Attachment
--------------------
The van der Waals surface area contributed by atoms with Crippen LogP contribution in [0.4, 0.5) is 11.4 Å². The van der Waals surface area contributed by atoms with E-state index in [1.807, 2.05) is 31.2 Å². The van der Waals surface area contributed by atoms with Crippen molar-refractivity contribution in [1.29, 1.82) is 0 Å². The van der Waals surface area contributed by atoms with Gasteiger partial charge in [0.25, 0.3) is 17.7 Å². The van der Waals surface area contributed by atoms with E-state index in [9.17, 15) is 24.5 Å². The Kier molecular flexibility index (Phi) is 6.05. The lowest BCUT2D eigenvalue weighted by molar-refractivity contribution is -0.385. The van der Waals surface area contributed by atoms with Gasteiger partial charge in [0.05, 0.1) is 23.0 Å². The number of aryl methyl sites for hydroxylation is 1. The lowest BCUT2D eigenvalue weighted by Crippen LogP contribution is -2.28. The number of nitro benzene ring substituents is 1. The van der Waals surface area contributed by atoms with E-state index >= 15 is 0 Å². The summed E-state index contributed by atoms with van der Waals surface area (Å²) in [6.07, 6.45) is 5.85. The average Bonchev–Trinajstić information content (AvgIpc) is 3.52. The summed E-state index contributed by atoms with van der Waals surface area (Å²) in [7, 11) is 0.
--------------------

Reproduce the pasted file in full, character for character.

The van der Waals surface area contributed by atoms with Crippen LogP contribution in [0.4, 0.5) is 11.4 Å². The van der Waals surface area contributed by atoms with E-state index in [1.807, 2.05) is 31.2 Å². The van der Waals surface area contributed by atoms with Crippen molar-refractivity contribution in [1.29, 1.82) is 0 Å². The van der Waals surface area contributed by atoms with Gasteiger partial charge in [0.25, 0.3) is 17.7 Å². The van der Waals surface area contributed by atoms with E-state index in [9.17, 15) is 24.5 Å². The Kier molecular flexibility index (Phi) is 6.05. The lowest BCUT2D eigenvalue weighted by molar-refractivity contribution is -0.385. The van der Waals surface area contributed by atoms with Gasteiger partial charge in [0.05, 0.1) is 23.0 Å². The number of aryl methyl sites for hydroxylation is 1. The lowest BCUT2D eigenvalue weighted by Crippen LogP contribution is -2.28. The number of nitro benzene ring substituents is 1. The van der Waals surface area contributed by atoms with E-state index >= 15 is 0 Å². The summed E-state index contributed by atoms with van der Waals surface area (Å²) in [6.07, 6.45) is 5.85. The average Bonchev–Trinajstić information content (AvgIpc) is 3.52. The summed E-state index contributed by atoms with van der Waals surface area (Å²) in [7, 11) is 0.